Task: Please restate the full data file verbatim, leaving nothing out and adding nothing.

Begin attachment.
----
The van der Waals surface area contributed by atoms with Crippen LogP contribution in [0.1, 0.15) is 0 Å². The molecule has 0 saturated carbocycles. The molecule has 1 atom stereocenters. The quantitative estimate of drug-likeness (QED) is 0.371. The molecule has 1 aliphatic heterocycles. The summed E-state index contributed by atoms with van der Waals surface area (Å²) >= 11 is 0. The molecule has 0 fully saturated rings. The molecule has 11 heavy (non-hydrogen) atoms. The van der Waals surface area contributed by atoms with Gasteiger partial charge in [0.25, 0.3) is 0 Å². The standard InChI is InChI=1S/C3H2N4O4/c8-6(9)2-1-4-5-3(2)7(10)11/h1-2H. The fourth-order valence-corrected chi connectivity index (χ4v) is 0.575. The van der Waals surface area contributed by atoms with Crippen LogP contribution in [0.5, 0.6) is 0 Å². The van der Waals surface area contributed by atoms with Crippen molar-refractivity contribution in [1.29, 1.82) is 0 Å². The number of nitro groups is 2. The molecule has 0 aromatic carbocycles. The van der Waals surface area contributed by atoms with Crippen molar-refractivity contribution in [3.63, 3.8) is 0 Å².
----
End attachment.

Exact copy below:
The van der Waals surface area contributed by atoms with Crippen LogP contribution in [0.1, 0.15) is 0 Å². The molecule has 0 saturated carbocycles. The molecule has 1 atom stereocenters. The quantitative estimate of drug-likeness (QED) is 0.371. The molecule has 1 aliphatic heterocycles. The summed E-state index contributed by atoms with van der Waals surface area (Å²) >= 11 is 0. The molecule has 0 fully saturated rings. The molecule has 11 heavy (non-hydrogen) atoms. The van der Waals surface area contributed by atoms with Gasteiger partial charge in [0.25, 0.3) is 0 Å². The standard InChI is InChI=1S/C3H2N4O4/c8-6(9)2-1-4-5-3(2)7(10)11/h1-2H. The fourth-order valence-corrected chi connectivity index (χ4v) is 0.575. The van der Waals surface area contributed by atoms with Crippen LogP contribution in [0.5, 0.6) is 0 Å². The van der Waals surface area contributed by atoms with Crippen molar-refractivity contribution in [1.29, 1.82) is 0 Å². The number of nitro groups is 2. The molecule has 0 aromatic carbocycles. The van der Waals surface area contributed by atoms with Crippen molar-refractivity contribution in [3.63, 3.8) is 0 Å².